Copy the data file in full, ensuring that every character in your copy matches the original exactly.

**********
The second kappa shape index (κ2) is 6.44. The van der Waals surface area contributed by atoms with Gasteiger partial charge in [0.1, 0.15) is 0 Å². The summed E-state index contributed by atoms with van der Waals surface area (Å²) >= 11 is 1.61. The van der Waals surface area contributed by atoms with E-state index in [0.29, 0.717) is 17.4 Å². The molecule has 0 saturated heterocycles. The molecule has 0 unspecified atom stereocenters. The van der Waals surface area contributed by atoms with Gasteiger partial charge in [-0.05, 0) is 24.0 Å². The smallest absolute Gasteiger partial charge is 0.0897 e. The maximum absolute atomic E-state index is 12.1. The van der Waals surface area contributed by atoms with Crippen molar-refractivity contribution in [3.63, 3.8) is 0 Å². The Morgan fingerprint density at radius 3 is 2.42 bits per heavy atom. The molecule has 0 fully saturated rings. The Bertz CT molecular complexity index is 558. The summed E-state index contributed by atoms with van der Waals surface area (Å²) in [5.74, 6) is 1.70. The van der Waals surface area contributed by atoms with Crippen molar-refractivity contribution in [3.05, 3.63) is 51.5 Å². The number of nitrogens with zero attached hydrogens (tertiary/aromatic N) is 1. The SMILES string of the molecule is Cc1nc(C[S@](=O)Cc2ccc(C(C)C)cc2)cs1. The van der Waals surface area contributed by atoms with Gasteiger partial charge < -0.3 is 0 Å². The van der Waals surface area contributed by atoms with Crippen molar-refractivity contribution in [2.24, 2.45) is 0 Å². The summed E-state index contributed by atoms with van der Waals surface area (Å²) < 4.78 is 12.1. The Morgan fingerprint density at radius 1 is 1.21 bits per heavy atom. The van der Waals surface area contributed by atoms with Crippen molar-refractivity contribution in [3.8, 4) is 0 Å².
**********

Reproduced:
The second kappa shape index (κ2) is 6.44. The van der Waals surface area contributed by atoms with Gasteiger partial charge in [0.1, 0.15) is 0 Å². The summed E-state index contributed by atoms with van der Waals surface area (Å²) >= 11 is 1.61. The van der Waals surface area contributed by atoms with E-state index in [0.29, 0.717) is 17.4 Å². The molecule has 0 saturated heterocycles. The molecule has 0 unspecified atom stereocenters. The van der Waals surface area contributed by atoms with Gasteiger partial charge in [-0.05, 0) is 24.0 Å². The smallest absolute Gasteiger partial charge is 0.0897 e. The maximum absolute atomic E-state index is 12.1. The van der Waals surface area contributed by atoms with Crippen molar-refractivity contribution in [3.63, 3.8) is 0 Å². The Morgan fingerprint density at radius 3 is 2.42 bits per heavy atom. The molecule has 0 fully saturated rings. The Bertz CT molecular complexity index is 558. The summed E-state index contributed by atoms with van der Waals surface area (Å²) in [5.74, 6) is 1.70. The van der Waals surface area contributed by atoms with Crippen molar-refractivity contribution in [3.05, 3.63) is 51.5 Å². The number of nitrogens with zero attached hydrogens (tertiary/aromatic N) is 1. The SMILES string of the molecule is Cc1nc(C[S@](=O)Cc2ccc(C(C)C)cc2)cs1. The van der Waals surface area contributed by atoms with Gasteiger partial charge < -0.3 is 0 Å². The van der Waals surface area contributed by atoms with Crippen molar-refractivity contribution in [2.24, 2.45) is 0 Å². The summed E-state index contributed by atoms with van der Waals surface area (Å²) < 4.78 is 12.1. The Morgan fingerprint density at radius 1 is 1.21 bits per heavy atom. The van der Waals surface area contributed by atoms with Crippen molar-refractivity contribution in [3.8, 4) is 0 Å².